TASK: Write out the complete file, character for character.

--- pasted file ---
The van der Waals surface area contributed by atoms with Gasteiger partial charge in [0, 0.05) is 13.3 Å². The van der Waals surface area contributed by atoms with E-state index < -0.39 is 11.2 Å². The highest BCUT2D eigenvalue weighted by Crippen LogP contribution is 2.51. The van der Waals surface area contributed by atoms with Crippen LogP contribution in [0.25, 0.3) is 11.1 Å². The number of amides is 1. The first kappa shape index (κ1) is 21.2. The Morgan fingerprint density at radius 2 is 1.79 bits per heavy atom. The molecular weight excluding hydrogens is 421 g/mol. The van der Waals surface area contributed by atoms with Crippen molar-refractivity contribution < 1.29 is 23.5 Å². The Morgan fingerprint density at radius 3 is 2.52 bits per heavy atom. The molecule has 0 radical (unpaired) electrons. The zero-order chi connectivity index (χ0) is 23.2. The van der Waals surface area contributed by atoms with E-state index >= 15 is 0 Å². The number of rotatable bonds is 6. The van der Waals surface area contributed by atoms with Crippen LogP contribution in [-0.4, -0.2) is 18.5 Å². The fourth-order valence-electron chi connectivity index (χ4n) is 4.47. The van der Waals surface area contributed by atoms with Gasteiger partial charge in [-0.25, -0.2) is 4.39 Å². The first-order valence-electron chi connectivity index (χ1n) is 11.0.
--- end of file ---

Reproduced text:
The van der Waals surface area contributed by atoms with Gasteiger partial charge in [0, 0.05) is 13.3 Å². The van der Waals surface area contributed by atoms with E-state index < -0.39 is 11.2 Å². The highest BCUT2D eigenvalue weighted by Crippen LogP contribution is 2.51. The van der Waals surface area contributed by atoms with Crippen LogP contribution in [0.25, 0.3) is 11.1 Å². The number of amides is 1. The first kappa shape index (κ1) is 21.2. The Morgan fingerprint density at radius 2 is 1.79 bits per heavy atom. The molecular weight excluding hydrogens is 421 g/mol. The van der Waals surface area contributed by atoms with Crippen molar-refractivity contribution < 1.29 is 23.5 Å². The Morgan fingerprint density at radius 3 is 2.52 bits per heavy atom. The molecule has 0 radical (unpaired) electrons. The zero-order chi connectivity index (χ0) is 23.2. The van der Waals surface area contributed by atoms with E-state index >= 15 is 0 Å². The number of rotatable bonds is 6. The van der Waals surface area contributed by atoms with Crippen LogP contribution in [-0.4, -0.2) is 18.5 Å². The fourth-order valence-electron chi connectivity index (χ4n) is 4.47. The van der Waals surface area contributed by atoms with Gasteiger partial charge in [-0.25, -0.2) is 4.39 Å². The first-order valence-electron chi connectivity index (χ1n) is 11.0.